The Skills Guide for Facility Managers details 10 must-have traits for those new to the industry
This peer-to-peer networking session will cover best practices for working with young facility professionals
Facility managers are often told how important networking is for sharing best practices, but to push into a leader position Neff says you have to take it one more level and look outside of real estate. It’s important to go to industry conferences and stay up to date on research, but “you have to think about what the most forward thinking companies on sustainability are doing,” she says.
Kilroy benefits from having attracted some large innovative companies, like Salesforce, to their portfolio, and they spend time connecting with these tenants on what their key initiatives are, says Swartz. “Look for those leaders in the community that are not doing real estate, but in many ways impact real estate,” says Swartz. While the West Coast might have a greater concentration of companies widely recognized for being eco-savvy, any market in the country will have leaders facility managers can look to, says Swartz. “Any market has brand leaders,” he says. “Those are the people to try to stay in front of. Try to make sure that you’re addressing their needs so that your building can be an attractive alternative for them.”
Doing real estate disclosures and also disclosures that are more universal, like the Dow Jones Sustainability Index or the Carbon Disclosure Project have been instrumental as well for broadening Neff’s perspective on what’s possible in sustainability, she says. “That shows you, given the questions that they ask, what other companies are thinking about, and then that shows you what you should be thinking about,” Neff says. Biodiversity is one example. “I don’t think I would have had a biodiversity program if a couple of the more universal disclosures hadn’t asked me about one,” she says.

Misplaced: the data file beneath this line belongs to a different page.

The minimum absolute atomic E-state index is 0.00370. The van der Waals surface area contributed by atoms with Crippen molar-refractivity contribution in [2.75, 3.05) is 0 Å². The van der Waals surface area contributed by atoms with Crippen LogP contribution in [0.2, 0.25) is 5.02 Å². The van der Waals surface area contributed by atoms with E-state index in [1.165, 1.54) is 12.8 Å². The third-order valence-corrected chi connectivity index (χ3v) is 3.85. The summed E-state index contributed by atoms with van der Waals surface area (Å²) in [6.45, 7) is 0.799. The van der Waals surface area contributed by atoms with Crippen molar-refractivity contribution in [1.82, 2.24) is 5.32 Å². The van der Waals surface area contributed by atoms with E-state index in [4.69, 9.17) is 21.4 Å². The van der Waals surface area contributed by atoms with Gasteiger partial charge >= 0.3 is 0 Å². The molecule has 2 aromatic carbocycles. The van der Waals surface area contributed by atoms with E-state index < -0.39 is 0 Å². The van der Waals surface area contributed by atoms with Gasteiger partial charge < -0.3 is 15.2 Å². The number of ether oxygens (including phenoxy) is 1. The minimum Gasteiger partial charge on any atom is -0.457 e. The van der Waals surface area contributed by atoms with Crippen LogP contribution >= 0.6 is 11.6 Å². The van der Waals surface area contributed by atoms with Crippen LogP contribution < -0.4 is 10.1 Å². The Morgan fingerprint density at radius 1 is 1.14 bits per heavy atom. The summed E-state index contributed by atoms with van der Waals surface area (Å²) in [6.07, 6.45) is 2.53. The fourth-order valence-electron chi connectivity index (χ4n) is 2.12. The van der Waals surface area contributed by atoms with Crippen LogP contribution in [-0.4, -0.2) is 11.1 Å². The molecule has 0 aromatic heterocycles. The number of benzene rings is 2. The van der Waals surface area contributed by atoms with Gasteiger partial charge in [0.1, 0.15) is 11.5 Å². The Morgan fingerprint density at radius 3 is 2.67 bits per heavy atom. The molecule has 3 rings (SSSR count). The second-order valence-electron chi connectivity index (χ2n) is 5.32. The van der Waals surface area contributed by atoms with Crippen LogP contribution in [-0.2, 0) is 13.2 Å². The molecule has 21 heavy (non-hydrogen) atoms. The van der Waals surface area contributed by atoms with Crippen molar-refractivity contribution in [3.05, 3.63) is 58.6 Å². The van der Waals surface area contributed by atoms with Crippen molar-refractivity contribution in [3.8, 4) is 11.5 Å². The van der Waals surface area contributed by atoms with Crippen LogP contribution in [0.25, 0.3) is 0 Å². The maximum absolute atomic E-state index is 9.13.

That strategy of staying aware of general trends allows Kilroy to avoid being found flat-footed when a critical category or tool coalesces into viability in the market. “It’s a matter of staying abreast of what’s happening and also being nimble enough to have a response of some kind to it,” she says. Health is one example of Kilroy’s nimbleness. For a couple of years, the industry had been talking about health as an important area of focus, but the tools to take action on it didn’t yet exist, Neff says. When Fitwel and WELL came out, Neff saw that the programs meshed well with what Kilroy wanted to do, with “features that add clear scientifically based value.” So, Kilroy jumped in. “And when we jump in, we jump in big,” Neff says. “Within the first year, we had the most Fitwel-certified property of any non-government real estate holder.” The portfolio is currently 23 percent Fitwel certified. In addition, Kilroy has the first WELL-certified residential rental units in the world.
Now years into a leadership position on sustainability, it might be easy to assume Kilroy has picked all the juicy fruit already, but Neff doesn’t see it that way. “I believe in human innovation,” she says. “I believe in ingenuity, so new low-hanging-fruit technologies will keep coming onto the market.” That, coupled with a wealth of attractive incentive programs at the moment, will keep Neff busy. “This year, I’m not low on projects."
Naomi Millán can be reached at email@example.com.
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